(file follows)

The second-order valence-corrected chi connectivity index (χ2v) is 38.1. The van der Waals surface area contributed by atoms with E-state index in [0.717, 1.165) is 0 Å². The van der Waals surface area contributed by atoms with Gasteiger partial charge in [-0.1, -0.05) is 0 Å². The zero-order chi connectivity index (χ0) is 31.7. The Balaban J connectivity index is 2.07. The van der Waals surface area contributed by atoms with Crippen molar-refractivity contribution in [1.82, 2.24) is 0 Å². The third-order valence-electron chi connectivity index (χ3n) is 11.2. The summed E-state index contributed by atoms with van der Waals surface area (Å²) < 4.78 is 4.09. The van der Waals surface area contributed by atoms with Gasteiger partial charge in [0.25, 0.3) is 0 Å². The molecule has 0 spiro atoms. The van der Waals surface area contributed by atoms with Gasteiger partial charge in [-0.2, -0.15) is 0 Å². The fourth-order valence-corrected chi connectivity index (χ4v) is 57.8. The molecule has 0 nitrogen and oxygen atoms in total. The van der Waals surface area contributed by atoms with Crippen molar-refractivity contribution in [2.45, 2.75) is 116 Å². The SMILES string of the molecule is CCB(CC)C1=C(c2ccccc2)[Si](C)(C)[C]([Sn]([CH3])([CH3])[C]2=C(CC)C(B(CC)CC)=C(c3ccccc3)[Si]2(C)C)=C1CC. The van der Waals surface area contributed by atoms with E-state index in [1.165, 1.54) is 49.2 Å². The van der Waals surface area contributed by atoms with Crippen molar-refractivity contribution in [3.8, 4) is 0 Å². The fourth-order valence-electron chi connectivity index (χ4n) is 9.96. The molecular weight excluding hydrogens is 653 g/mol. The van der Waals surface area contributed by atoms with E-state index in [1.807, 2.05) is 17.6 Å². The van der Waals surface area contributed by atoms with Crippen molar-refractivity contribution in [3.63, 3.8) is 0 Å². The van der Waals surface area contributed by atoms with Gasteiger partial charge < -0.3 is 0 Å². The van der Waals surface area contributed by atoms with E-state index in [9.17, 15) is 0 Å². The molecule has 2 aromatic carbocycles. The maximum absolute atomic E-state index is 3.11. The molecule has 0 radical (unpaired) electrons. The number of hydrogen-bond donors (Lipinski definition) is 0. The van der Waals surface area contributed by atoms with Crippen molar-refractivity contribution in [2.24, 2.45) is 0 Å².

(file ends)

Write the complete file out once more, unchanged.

The second-order valence-corrected chi connectivity index (χ2v) is 38.1. The van der Waals surface area contributed by atoms with E-state index in [0.717, 1.165) is 0 Å². The van der Waals surface area contributed by atoms with Gasteiger partial charge in [-0.1, -0.05) is 0 Å². The zero-order chi connectivity index (χ0) is 31.7. The Balaban J connectivity index is 2.07. The van der Waals surface area contributed by atoms with Crippen molar-refractivity contribution in [1.82, 2.24) is 0 Å². The third-order valence-electron chi connectivity index (χ3n) is 11.2. The summed E-state index contributed by atoms with van der Waals surface area (Å²) < 4.78 is 4.09. The van der Waals surface area contributed by atoms with Gasteiger partial charge in [0.25, 0.3) is 0 Å². The molecule has 0 spiro atoms. The van der Waals surface area contributed by atoms with Gasteiger partial charge in [-0.2, -0.15) is 0 Å². The fourth-order valence-corrected chi connectivity index (χ4v) is 57.8. The molecule has 0 nitrogen and oxygen atoms in total. The van der Waals surface area contributed by atoms with Crippen molar-refractivity contribution in [2.45, 2.75) is 116 Å². The SMILES string of the molecule is CCB(CC)C1=C(c2ccccc2)[Si](C)(C)[C]([Sn]([CH3])([CH3])[C]2=C(CC)C(B(CC)CC)=C(c3ccccc3)[Si]2(C)C)=C1CC. The van der Waals surface area contributed by atoms with E-state index in [1.165, 1.54) is 49.2 Å². The van der Waals surface area contributed by atoms with Crippen molar-refractivity contribution in [3.8, 4) is 0 Å². The fourth-order valence-electron chi connectivity index (χ4n) is 9.96. The molecular weight excluding hydrogens is 653 g/mol. The van der Waals surface area contributed by atoms with E-state index in [1.807, 2.05) is 17.6 Å². The van der Waals surface area contributed by atoms with Crippen molar-refractivity contribution in [3.63, 3.8) is 0 Å². The van der Waals surface area contributed by atoms with Gasteiger partial charge < -0.3 is 0 Å². The van der Waals surface area contributed by atoms with E-state index in [9.17, 15) is 0 Å². The molecule has 2 aromatic carbocycles. The maximum absolute atomic E-state index is 3.11. The molecule has 0 radical (unpaired) electrons. The number of hydrogen-bond donors (Lipinski definition) is 0. The van der Waals surface area contributed by atoms with Crippen molar-refractivity contribution in [2.24, 2.45) is 0 Å².